Search Algorithms

# Search Algorithms

Source: this section is not based on external sources.

# Binary Search on Complex Data structures

The code that we saw in the previous section is useful if we want to test that a given element occurs in a sorted list. We can use this two write programs such as

```if binary_search ( computer_name, sorted_computer_names ):
print ( "Welcome to our system" )
else:
print ( "The specified computer does not exist")
```

In other words, programs in which we only wish to test the presence of a given element.

Often, however, one does not only want to check that a given computer exists, but one also wants to retrieve information associated with the computer, such as its operating system.

Using nested data structures, we could store such associated information in a sorted list as follows:

```sorted_computer_names_os = [("apple","MacOS"), ("banana","Linux"), ("cherry","Linux"), \
("grape", "MacOS"), ("mango", "Windows"), ("peach", "Windows"), \
("pear", "Linux")]
```

Hence, our list now consists of tuples, where the first part of the tuple stores the computer name and the second part stores the operating system.

We cannot use our existing binary_search to look for the data associated with a given name. In our binary_search algorithm, we perform a test like

```if list_of_names[middle] == name:
```

If our lists consists of tuples, list_of_names[middle] will be a tuple, such as ("apple","MacOS"). We can only use our current implementation to search for complete tuples such as ("apple", "MacOS").

The following modification does allow us to retrieve associated information:

```def binary_search_retrieve ( name, list_of_names ):
first = 0
last = len(list_of_names)-1
found = False

middle = (first + last)//2
middle_name, middle_info = list_of_names[middle]
if middle_name == name:
found = True
else:
if name < middle_name:
last = middle-1
else:
first = middle+1

if found:
return middle_info
else:
return None
```

Observe that in this code, we assume that our list now contains tuples, each of which we can unpack. If the element we are looking for exists, we return the associated value; otherwise, we made the choice to return the special value None. We can now write code such as:

```if binary_search_retrieve ( computer_name, sorted_computer_names_os ) == "Windows":
print ( "Welcome to our system" )
else:
print ( "Your machine does not exist or your operating system is not supported")
```

While in this example, we associated one string with a computer name, nothing limits us to associate more complex information.

```sorted_computer_names_os_cc = [("apple",("MacOS","BE")), ("banana",("Linux","BE")), ("cherry",("Linux","FR")), \
("grape", ("MacOS","FR")), ("mango", ("Windows","NL")), ("peach", ("Windows", "DE")), \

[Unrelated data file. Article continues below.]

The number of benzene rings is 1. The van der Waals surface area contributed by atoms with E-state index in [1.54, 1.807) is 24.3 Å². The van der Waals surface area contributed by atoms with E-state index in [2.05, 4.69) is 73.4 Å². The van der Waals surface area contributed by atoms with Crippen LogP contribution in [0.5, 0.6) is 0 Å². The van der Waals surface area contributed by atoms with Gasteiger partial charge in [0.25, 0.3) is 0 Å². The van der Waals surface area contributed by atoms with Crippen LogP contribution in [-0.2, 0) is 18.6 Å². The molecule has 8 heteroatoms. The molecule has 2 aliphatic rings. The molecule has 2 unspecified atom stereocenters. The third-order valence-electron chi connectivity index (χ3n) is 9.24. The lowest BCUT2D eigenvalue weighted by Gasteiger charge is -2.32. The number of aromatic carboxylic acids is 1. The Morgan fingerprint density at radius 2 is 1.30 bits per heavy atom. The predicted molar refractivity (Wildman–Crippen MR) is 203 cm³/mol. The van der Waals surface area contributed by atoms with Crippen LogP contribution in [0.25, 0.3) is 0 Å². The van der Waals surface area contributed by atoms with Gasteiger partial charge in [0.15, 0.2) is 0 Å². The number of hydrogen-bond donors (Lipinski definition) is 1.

("pear", ("Linux","DE"))]
```

We can still use binary_search_retrieve to write programs such as this:

```result = binary_search_retrieve ( computer_name, sorted_computer_names_os_cc )
if result is not None:
os, country = result
print ( "Welcome! Your operating system is " + os + " and your country " + country )
else:
print ( "Your computer is not known")
```

Our binary search algorithm only works for data that is sorted. Assume we are given more complex data. How we can sort this data? Fortunately, the sorted function that we saw earlier, also works on tuples. In this case, it will use a lexicographical order, in which the order between two tuples is determined by the second element in the tuple if the first elements are equal.

```>>> unsorted_numbers = [ (3,4), (6,3), (1,2), (3,5), (6,2) ]
>>> sorted (unsorted_numbers)
[(1, 2), (3, 4), (3, 5), (6, 2), (6, 3)]
```

Note that the order of information in a tuple is important when using the sort function. If the information is not in the correct order, one solution is to recreate the data in the desired order. For instance, to sort our computer_names on operating system, we can write

```>>>> sorted ( [ ((cnoc, cnoc), cnoc) for cnoc in sorted_computer_names_os_cc ] )
[(('Linux', 'BE'), 'banana'), (('Linux', 'DE'), 'pear'), (('Linux', 'FR'), 'cherry'), \
(('MacOS', 'BE'), 'apple'), (('MacOS', 'FR'), 'grape'), (('Windows', 'DE'), 'peach'), \
(('Windows', 'NL'), 'mango')]
```

Recreating the data just to order it differently may seem a little complex. Furthermore, our indexing (cnoc) becomes cumbersome and hard to read. We will see later in the course that there is an alternative solution to this problem.

# Corner cases

In our explanation, we made our lives easy by making a number of implicit assumptions:

• Our lists contain every element only once;
• Our lists had lengths 7, 15, 31, ...

It is important to ask yourself what the code would do if these restrictions no longer hold. We will not discuss these questions in detail in this reference. However, as small exercises consider doing the following:

• Apply the binary_search algorithm on a list of a different length.
• Consider modifying the binary_search_retrieve function such that it returns a list of all values associated with a given name.

# Glossary

algorithm
An unambiguous specification of how to solve a class of problems.
binary search
A search algorithm that searches by repeatedly splitting a list in two parts
linear search
A search algorithm that considers all elements of a list in the worst case
search algorithm
An algorithm for searching an element that fulfills a well-defined set of requirements